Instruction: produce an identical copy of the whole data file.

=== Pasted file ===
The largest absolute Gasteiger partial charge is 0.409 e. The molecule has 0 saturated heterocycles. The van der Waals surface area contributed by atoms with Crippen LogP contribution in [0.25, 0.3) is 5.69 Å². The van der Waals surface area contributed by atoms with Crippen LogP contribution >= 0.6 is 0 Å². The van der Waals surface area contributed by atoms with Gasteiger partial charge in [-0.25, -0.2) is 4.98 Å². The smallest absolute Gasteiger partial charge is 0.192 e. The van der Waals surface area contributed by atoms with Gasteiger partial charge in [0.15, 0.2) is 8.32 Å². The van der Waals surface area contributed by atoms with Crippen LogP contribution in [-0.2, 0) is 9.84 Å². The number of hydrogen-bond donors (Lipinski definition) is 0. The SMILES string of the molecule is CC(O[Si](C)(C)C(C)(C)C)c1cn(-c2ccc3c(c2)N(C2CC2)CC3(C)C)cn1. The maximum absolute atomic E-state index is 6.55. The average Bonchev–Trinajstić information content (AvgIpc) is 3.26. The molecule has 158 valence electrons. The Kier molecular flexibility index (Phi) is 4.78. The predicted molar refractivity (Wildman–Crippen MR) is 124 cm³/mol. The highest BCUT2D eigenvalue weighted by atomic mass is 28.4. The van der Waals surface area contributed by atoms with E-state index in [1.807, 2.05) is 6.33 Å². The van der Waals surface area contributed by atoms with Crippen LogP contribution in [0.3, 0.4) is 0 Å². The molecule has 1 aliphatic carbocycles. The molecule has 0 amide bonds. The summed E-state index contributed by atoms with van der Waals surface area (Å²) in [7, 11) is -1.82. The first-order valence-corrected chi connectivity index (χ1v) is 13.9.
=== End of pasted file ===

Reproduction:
The largest absolute Gasteiger partial charge is 0.409 e. The molecule has 0 saturated heterocycles. The van der Waals surface area contributed by atoms with Crippen LogP contribution in [0.25, 0.3) is 5.69 Å². The van der Waals surface area contributed by atoms with Crippen LogP contribution >= 0.6 is 0 Å². The van der Waals surface area contributed by atoms with Gasteiger partial charge in [-0.25, -0.2) is 4.98 Å². The smallest absolute Gasteiger partial charge is 0.192 e. The van der Waals surface area contributed by atoms with Gasteiger partial charge in [0.15, 0.2) is 8.32 Å². The van der Waals surface area contributed by atoms with Crippen LogP contribution in [-0.2, 0) is 9.84 Å². The number of hydrogen-bond donors (Lipinski definition) is 0. The SMILES string of the molecule is CC(O[Si](C)(C)C(C)(C)C)c1cn(-c2ccc3c(c2)N(C2CC2)CC3(C)C)cn1. The maximum absolute atomic E-state index is 6.55. The average Bonchev–Trinajstić information content (AvgIpc) is 3.26. The molecule has 158 valence electrons. The Kier molecular flexibility index (Phi) is 4.78. The predicted molar refractivity (Wildman–Crippen MR) is 124 cm³/mol. The highest BCUT2D eigenvalue weighted by atomic mass is 28.4. The van der Waals surface area contributed by atoms with E-state index in [1.807, 2.05) is 6.33 Å². The van der Waals surface area contributed by atoms with Crippen LogP contribution in [0.3, 0.4) is 0 Å². The molecule has 1 aliphatic carbocycles. The molecule has 0 amide bonds. The summed E-state index contributed by atoms with van der Waals surface area (Å²) in [7, 11) is -1.82. The first-order valence-corrected chi connectivity index (χ1v) is 13.9.